Phishing is the most used vector in the world to trick users into clicking a malicious link or an attachment. The problem is only increasing and is not showing signs of stopping just yet.
Coronavirus has been wreaking havoc all around the world and people are panicking. Hackers know this and target people who are scared. Cybercriminals claiming to be from legitimate organizations are targeting users with coronavirus related emails. In this article, we will give you some phishing prevention tips and use phishing attack prevention tools so you can spot and prevent phishing attacks.
How to Recognize Phishing
Scammers use email or text messages to trick you into giving them your personal information. They may try to steal your passwords, account numbers, or Social Security numbers. If they get that information, they could gain access to your email, bank, or other accounts. Scammers launch thousands of phishing attacks like these every day — and they’re often successful. The FBI’s Internet Crime Complaint Center reported that.
Some of these tips will help you recognize phishing scams:
Phishing attempts most often begin with an email attempting to obtain sensitive information through some user interaction, such as clicking on a malicious link or downloading an infected attachment.
- Through link manipulation, an email may present with links that spoof legitimate URLs; manipulated links may feature subtle misspellings or use of a subdomain.
- Using covert redirection, attackers can corrupt legitimate websites with malicious pop-up dialogue boxes that redirect users to a phishing website.
- Infected attachments, such as .exe files, Microsoft Office files, and PDF documents can install ransomware or other malware.
Phishing scams can also employ phone calls, text messages, and social media tools to trick victims into providing sensitive information. If you like these then delete them at all costs.
How to Prevent Phishing
Anti-phishing systems scan for discrepancies between the apparent sender and actual sender, links that lead to known malicious sites, and malignant attachments. A good anti-spam system knows and will block many phishes without having to scan the message for malicious content, simply because the apparent sender doesn’t match the actual sender, or because the actual sender is sending the same message to many users at the same time.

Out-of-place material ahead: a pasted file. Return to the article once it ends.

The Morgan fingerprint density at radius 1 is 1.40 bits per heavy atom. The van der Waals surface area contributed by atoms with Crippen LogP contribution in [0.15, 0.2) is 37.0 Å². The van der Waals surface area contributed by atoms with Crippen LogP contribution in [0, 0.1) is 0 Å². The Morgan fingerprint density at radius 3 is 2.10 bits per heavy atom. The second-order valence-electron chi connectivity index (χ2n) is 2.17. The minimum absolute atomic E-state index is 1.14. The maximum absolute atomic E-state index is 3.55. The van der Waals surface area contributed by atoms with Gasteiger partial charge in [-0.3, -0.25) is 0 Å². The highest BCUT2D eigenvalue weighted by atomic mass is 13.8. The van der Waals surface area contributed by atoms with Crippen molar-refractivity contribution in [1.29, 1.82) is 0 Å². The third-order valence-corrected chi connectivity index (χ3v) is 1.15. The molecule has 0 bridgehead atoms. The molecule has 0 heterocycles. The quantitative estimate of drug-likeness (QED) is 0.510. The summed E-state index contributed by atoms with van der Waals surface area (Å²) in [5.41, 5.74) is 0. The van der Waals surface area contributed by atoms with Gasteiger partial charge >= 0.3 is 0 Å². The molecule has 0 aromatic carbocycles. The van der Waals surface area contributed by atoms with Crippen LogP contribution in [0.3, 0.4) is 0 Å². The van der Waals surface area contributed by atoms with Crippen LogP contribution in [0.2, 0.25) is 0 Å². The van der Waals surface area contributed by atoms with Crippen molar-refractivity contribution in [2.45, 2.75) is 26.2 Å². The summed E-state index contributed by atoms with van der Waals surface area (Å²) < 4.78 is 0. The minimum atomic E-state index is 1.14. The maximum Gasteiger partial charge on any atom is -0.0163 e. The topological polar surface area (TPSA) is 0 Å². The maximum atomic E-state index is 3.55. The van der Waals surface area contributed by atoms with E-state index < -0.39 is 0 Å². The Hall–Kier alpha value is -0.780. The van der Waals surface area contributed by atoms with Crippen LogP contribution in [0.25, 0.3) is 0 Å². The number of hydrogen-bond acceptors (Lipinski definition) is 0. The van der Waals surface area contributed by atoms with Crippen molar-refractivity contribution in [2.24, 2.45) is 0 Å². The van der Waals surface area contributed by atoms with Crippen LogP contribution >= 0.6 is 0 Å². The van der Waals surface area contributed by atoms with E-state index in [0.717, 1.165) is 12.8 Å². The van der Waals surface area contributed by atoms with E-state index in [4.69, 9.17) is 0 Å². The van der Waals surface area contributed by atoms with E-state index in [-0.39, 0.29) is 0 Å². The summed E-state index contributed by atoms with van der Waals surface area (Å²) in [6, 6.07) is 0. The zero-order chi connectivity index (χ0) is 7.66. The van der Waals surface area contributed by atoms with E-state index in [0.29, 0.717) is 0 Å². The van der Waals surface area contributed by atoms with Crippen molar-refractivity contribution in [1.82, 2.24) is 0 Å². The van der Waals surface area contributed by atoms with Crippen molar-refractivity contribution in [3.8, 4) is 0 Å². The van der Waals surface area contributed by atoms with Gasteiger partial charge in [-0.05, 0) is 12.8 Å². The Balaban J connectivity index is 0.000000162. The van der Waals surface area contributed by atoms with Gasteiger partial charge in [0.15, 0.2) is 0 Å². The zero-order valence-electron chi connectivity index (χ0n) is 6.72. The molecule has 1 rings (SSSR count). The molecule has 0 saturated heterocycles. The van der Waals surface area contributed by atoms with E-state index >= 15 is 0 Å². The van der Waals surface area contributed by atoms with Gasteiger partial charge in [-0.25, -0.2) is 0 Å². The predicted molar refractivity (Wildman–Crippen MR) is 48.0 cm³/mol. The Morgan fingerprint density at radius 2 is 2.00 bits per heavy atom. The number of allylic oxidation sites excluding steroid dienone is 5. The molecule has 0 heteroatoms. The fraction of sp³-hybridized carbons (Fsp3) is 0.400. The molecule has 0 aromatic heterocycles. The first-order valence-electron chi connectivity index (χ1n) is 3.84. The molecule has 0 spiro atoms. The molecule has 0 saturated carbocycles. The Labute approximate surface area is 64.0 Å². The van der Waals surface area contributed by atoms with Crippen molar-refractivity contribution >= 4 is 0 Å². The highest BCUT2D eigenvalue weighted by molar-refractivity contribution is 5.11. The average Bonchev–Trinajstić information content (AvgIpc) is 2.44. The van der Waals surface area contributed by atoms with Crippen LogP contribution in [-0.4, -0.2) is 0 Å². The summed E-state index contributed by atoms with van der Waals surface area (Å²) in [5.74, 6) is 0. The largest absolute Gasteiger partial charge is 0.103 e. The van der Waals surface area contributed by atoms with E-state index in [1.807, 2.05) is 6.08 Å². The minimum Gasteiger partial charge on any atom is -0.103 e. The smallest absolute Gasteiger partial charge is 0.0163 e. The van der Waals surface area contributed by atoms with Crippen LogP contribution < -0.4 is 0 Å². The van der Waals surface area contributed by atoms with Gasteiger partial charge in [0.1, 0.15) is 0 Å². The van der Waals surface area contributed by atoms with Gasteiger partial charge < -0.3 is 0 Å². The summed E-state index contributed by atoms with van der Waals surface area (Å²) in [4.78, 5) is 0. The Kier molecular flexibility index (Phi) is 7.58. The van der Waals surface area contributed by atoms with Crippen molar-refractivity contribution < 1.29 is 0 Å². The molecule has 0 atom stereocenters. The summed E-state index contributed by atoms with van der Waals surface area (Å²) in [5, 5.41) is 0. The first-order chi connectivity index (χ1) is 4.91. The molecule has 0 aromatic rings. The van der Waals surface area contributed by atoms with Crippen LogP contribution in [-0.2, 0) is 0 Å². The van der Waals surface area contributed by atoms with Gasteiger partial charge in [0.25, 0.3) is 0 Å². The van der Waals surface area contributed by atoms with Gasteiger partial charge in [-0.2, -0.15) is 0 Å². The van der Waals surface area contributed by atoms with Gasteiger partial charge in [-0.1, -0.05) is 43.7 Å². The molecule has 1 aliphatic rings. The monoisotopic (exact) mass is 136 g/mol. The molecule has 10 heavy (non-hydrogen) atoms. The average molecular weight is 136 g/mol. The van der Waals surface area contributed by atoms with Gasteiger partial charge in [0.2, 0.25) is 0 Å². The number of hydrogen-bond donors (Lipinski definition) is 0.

Protect your Personal Information
- To protect yourself from falling victim to a phishing scam, it’s important to be very cautious with your personal information including your usernames and passwords.
- Some phishing scams divert you to a fraudulent website designed to look like your bank’s website or a similar trusted source.
- When you enter your username/password and other information, that information is transmitted to the con artist, who can abuse it later on.
Beware of Suspicious Emails and Do not Click Suspicious Links
- Be very suspicious of any emails you receive from trusted entities like your bank.
- If the email contains a link, don’t click on it.
Know the Common Phishing Language
- Look out for common phishing language in emails like “Verify your account.”
- Legitimate businesses will not email you to ask for your login information or sensitive personal information.
- Also, look out for emails that try to convey a sense of urgency.
Use Anti-Phishing Software
Many firewalls (which may also be called UTMs or unified threat management systems) scan incoming email and look for security threats. You can use phishing prevention software services such as PhishProtection, , Mimecast and others.
Your email system, whether it is hosted by a vendor like Google or runs on an internal email server such as Microsoft Exchange or Linux Sendmail, has the capability to use spam filters that detect many types of email that pose a threat. This includes phishes, as well as emails with viruses and unsolicited commercial emails.You can also use third party phishing email prevention services to make sure your inbox is free from spam and phishing emails.
Two-factor authentication, or 2FA, adds a level of verification to user logins. Rather than simply requiring a username and password, 2FA sends a text message or another second factor to which the user must respond correctly before being able to log in.
To conclude, we hope these tips helped you know how to and attacks like these. User education is important but an anti phishing tool is necessary in times like these. Be wary against all kinds of emails that land in your inbox and be absolutely sure before you click or download an attachment.
Good anti phishing tools will make sure that they before they even land in your inbox